Photographs by Morgana Wingard
A skeleton of an old van decomposes in Salima's yard as her 5 children run around with others from the the Mascharinha neighborhood of Beira, Mozambique. The old tires, garbage and crumbling cement inside the walled compound serve as a playground. Inside her simple cement house, Salima watches TV with the kids. Their favorites are Brazilian novellas. This is how they pass most of their days—watching TV and playing in the yard. Then at 5PM Salima heads into town where she looks for work. She hangs around bars with other women looking for men who want to pay for sex.
Aida turned to commercial sex work when she was 23. With three children and no husband she had no way to support her family and send her children to school. No one offered help. A friend suggested she try the street—adding that’s how many other girls in her neighborhood support themselves.
Clients come from all over. The city is known for having girls so men flock there looking for sex. It's the beginning and end of the “corridor”— a busy trade route used by truckers hauling goods throughout Southern Africa so many of their clients are truck drivers from Malawi, Zimbabwe and other countries in the region.
Once she has a customer they start negotiating the price and discuss condoms. The more time, the more money. She typically charges 100 Meticals ($1.30) for 5 minutes. She then takes her client to a nearby room that she rents for 20 Meticals. Most of the time she provides her own condoms supplied for free from Médecins Sans Frontières (MSF) or Doctors Without Borders in English. Sometimes the men bring their own but they've been known to poke holes in them so she doesn't trust them. Nowadays she only works 3 days a week from 5PM - 8PM.
She used to work 6 days a week, but now she's not feeling as strong as she used to. Last December (2015) she started to feel sick. It started with a fever. She went to the hospital to be tested. At first she came up negative for everything. Eventually they diagnosed her positive for HIV. She couldn't believe it at first and refused to take the medicine but after much counseling from an MSF counselor she finally accepted it and started to take her ARVs. "If it wasn't for MSF, I don't think my family would have done anything when I got sick."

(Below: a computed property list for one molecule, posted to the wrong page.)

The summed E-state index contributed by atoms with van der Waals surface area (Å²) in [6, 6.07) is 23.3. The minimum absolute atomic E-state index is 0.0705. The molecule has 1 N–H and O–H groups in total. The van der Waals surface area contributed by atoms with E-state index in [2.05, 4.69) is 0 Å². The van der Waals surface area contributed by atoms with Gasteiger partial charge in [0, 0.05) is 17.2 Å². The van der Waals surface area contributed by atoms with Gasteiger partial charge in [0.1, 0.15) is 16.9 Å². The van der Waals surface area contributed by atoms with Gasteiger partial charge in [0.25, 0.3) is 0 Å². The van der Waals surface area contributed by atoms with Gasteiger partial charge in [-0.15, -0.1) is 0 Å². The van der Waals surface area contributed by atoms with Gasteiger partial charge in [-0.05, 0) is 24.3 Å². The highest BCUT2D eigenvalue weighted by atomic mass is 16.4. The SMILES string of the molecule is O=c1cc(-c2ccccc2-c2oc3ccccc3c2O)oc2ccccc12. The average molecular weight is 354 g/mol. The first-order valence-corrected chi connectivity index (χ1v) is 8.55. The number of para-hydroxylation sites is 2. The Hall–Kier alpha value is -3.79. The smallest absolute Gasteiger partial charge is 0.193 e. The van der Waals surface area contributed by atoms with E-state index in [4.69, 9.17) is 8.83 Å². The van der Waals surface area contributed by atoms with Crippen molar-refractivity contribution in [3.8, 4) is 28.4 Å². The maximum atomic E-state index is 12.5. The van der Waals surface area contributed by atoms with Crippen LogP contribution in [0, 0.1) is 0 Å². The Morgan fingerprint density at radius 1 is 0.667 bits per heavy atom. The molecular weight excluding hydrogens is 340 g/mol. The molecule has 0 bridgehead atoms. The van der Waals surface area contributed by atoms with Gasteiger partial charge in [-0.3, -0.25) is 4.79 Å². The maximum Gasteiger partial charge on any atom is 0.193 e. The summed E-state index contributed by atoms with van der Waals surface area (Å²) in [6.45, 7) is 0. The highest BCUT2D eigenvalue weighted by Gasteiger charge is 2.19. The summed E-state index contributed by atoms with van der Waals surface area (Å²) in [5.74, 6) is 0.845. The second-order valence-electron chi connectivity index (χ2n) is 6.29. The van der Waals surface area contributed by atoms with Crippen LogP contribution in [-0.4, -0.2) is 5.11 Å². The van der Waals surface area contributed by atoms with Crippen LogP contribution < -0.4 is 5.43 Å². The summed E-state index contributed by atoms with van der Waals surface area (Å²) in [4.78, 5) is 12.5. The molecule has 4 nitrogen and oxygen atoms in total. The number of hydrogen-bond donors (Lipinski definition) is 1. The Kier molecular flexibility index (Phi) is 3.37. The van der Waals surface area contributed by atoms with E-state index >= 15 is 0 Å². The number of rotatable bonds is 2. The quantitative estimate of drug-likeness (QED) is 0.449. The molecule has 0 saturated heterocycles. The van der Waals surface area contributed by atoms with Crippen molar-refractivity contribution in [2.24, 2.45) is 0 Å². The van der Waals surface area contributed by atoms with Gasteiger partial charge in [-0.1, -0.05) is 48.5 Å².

Before she got sick she could do everything and made more than enough to support her 5 children and put money in a savings account at the bank. Now, only working 3 days a week, the 400 Meticals a night or 1,200 Meticals ($15.54) a week isn't enough to support her and her children.
"I want to stop but I can't. There is no one to help. If I could start a business or get a job or get some help, I would stop."
Médecins Sans Frontières (MSF) corridor project helps provide healthcare for key populations most-at-risk for contracting HIV. Their team of peer educators, many of whom are former or current sex workers, go to the street to provide sex workers and their clients with condoms, counseling, testing, and healthcare education. In 2015, they provided testing for HIV and sexually transmitted infections to 967 long-distance truck drivers and 548 sex workers, a particularly vulnerable group with an HIV prevalence of 55%.